RhPAP Board Member Profile
Name: Sherri Di Lallo RN, BScN, MN
Location: Millet, Alberta
Role: Provincial Councillor with the College and Association of Registered Nurses of Alberta (CARNA)
Appointed to RhPAP Board: 2018
About Sheri Di Lallo
Sheri Di Lallo was appointed to the RhPAP Board of Directors in 2018 as a representative of CARNA, the professional and regulatory body for Alberta’s more than 37,000 RNs, including nurses in direct care, education, research and administration as well as nurse practitioners.
The focus of Sherri Di Lallo’s nursing career has been the promotion of Indigenous health and building working partnerships with rural and remote communities and the health care system. Her work has included articles such as Prenatal Care Through the Eyes of Canadian Aboriginal Women; developing and coordinating a prenatal clinic in Wetaskiwin, AB to improve prenatal health for Indigenous women; developing PRIADE (Professional Relationships in Aboriginal Diabetes Education) to support remote and rural health care providers to support their patients with diabetes; co-authoring Diabetes, Information to Share with Your Family; and developing a Metis Nurse Access Program to train individuals to serve rural and remote communities. Her experience has built a foundation of knowledge of rural and remote services, Indigenous populations and their health issues, both from a service and an access perspective, which gives her a unique view on the importance of cultural safety in health care.
Currently the Indigenous Child Health Nurse Coordinator for the Stollery Children’s Hospital, her role is to be effective in supporting physicians, staff, patients and their families between home, hospital and community. Sherri is also involved in the Injury Prevention Center from a rural perspective with the University of Alberta.
Why it is important for your organization to be a member of the RhPAP Board?
The College and Association of Registered Nurses of Alberta (CARNA) strongly supports team-based care and that requires the perspective of different health professions. It is essential to have a full collaborative partnership among the multi-disciplinary team to enhance the education, attraction, recruitment and retention of health professionals in rural communities. For that reason, CARNA welcomes the opportunity to have a representative on the RhPAP Board.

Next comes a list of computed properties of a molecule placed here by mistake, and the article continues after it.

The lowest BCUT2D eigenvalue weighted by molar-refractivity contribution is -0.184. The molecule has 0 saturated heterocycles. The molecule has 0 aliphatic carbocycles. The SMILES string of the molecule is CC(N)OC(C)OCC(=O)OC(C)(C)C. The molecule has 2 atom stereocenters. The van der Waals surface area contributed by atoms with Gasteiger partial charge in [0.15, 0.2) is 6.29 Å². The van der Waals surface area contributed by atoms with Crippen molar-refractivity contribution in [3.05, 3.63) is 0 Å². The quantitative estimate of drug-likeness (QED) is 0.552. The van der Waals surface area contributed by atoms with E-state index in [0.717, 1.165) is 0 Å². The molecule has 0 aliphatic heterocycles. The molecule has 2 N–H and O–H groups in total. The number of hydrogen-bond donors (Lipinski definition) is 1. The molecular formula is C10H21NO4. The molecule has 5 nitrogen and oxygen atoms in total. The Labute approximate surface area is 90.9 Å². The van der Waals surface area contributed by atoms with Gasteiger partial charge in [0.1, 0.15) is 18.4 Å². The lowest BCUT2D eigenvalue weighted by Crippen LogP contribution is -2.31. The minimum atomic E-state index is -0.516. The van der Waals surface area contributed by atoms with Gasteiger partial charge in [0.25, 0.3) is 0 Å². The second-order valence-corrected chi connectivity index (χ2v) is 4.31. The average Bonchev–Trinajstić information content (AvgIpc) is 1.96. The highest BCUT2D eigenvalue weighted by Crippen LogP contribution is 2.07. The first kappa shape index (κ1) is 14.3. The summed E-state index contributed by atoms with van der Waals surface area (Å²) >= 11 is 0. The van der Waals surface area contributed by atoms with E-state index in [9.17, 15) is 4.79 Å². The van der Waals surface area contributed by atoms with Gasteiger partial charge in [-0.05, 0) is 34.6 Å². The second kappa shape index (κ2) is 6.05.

What does it mean to you personally to be a part of the RhPAP Board?
The focus of my nursing career has been the promotion of Indigenous health and building working partnerships with rural and remote communities and the health care system. Being a member of the RhPAP Board allows me to capitalize on my experience with rural and remote services, Indigenous populations and their health issues as well as my knowledge of the challenges faced by health professionals in rural communities. I look forward to working my colleagues on the Board to help address these issues.
What are the important issues you hope to address as a member of the RhPAP Board?
First, it is important to help communities consider their overall approach to healthcare and steps which could support care in their community using a multi-disciplinary team. Specific populations in a community such as Indigenous people, seniors or others may have specific health needs and we need to support service delivery models that can address those needs. We also need to find ways to provide positive clinical and educational experiences in rural settings for members of professions comprising the health team because we know that those experiences are important recruitment tools. The new PCN governance structure should also offer new opportunities to work collaboratively with PCNs to recruit health professionals in rural communities. Finally, we need to be future-focused, identifying technologies which can help address community health needs and impact health professional recruitment decisions.
Why is maintaining an accessible health workforce close to home important for Alberta
Albertans in rural communities should have access to primary health care and routine acute care services close to home. An accessible health workforce can leverage the knowledge and skills of the whole healthcare team to provide care. It can also help integrate the services rural Albertans receive if more of their care is provided within their own community. In order to have that health workforce available, we need to develop effective and recruitment strategies.